• Storage media is distinct from but may be used in conjunction with transmission media. Transmission media participates in transferring information between storage media. For example, transmission media includes coaxial cables, copper wire and fiber optics, including the wires that comprise bus 902. Transmission media can also take the form of acoustic or light waves, such as those generated during radio-wave and infra-red data communications.
  • Various forms of media may be involved in carrying one or more sequences of one or more instructions to processor 904 for execution. For example, the instructions may initially be carried on a magnetic disk or solid state drive of a remote computer. The remote computer can load the instructions into its dynamic memory and send the instructions over a telephone line using a modem. A modem local to computer system 900 can receive the data on the telephone line and use an infra-red transmitter to convert the data to an infra-red signal. An infra-red detector can receive the data carried in the infra-red signal and appropriate circuitry can place the data on bus 902. Bus 902 carries the data to main memory 906, from which processor 904 retrieves and executes the instructions. The instructions received by main memory 906 may optionally be stored on storage device 910 either before or after execution by processor 904.
  • Computer system 900 also includes a communication interface 918 coupled to bus 902. Communication interface 918 provides a two-way data communication coupling to a network link 920 that is connected to a local network 922. For example, communication interface 918 may be an integrated services digital network (ISDN) card, cable modem, satellite modem, or a modem to provide a data communication connection to a corresponding type of telephone line. As another example, communication interface 918 may be a local area network (LAN) card to provide a data communication connection to a compatible LAN. Wireless links may also be implemented. In any such implementation, communication interface 918 sends and receives electrical, electromagnetic or optical signals that carry digital data streams representing various types of information.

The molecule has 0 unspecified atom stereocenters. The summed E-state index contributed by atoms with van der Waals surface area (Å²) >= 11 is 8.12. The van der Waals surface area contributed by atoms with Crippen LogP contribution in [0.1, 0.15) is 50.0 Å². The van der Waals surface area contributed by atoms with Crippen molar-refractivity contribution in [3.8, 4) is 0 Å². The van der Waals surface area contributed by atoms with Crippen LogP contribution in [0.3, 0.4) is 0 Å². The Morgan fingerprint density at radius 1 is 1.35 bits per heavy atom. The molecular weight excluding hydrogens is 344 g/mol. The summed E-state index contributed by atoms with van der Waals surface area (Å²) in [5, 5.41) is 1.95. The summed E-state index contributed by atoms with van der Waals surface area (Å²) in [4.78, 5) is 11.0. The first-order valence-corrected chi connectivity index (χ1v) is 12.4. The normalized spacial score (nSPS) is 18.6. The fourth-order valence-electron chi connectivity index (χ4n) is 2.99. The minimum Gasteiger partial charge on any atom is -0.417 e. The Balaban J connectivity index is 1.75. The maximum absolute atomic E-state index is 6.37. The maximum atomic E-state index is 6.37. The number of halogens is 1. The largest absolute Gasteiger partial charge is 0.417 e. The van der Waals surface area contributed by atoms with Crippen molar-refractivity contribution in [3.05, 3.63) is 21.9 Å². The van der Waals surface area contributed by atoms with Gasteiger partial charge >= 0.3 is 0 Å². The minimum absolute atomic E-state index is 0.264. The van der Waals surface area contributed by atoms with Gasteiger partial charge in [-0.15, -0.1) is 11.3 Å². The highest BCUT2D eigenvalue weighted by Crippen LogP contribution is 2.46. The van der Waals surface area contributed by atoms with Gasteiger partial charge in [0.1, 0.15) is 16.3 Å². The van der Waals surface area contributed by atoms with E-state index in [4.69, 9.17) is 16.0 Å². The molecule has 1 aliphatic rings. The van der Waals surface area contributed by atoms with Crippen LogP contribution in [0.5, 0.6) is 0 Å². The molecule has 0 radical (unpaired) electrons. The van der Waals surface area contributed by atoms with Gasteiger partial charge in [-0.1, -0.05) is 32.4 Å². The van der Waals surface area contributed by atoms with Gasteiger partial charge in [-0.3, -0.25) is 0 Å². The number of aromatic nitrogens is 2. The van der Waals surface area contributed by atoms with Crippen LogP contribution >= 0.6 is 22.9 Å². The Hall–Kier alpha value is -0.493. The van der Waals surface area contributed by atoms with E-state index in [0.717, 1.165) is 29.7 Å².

• Network link 920 typically provides data communication through one or more networks to other data devices. For example, network link 920 may provide a connection through local network 922 to a host computer 924 or to data equipment operated by an Internet Service Provider (ISP) 926. ISP 926 in turn provides data communication services through the world wide packet data communication network now commonly referred to as the "Internet" 928. Local network 922 and Internet 928 both use electrical, electromagnetic or optical signals that carry digital data streams. The signals through the various networks and the signals on network link 920 and through communication interface 918, which carry the digital data to and from computer system 900, are example forms of transmission media.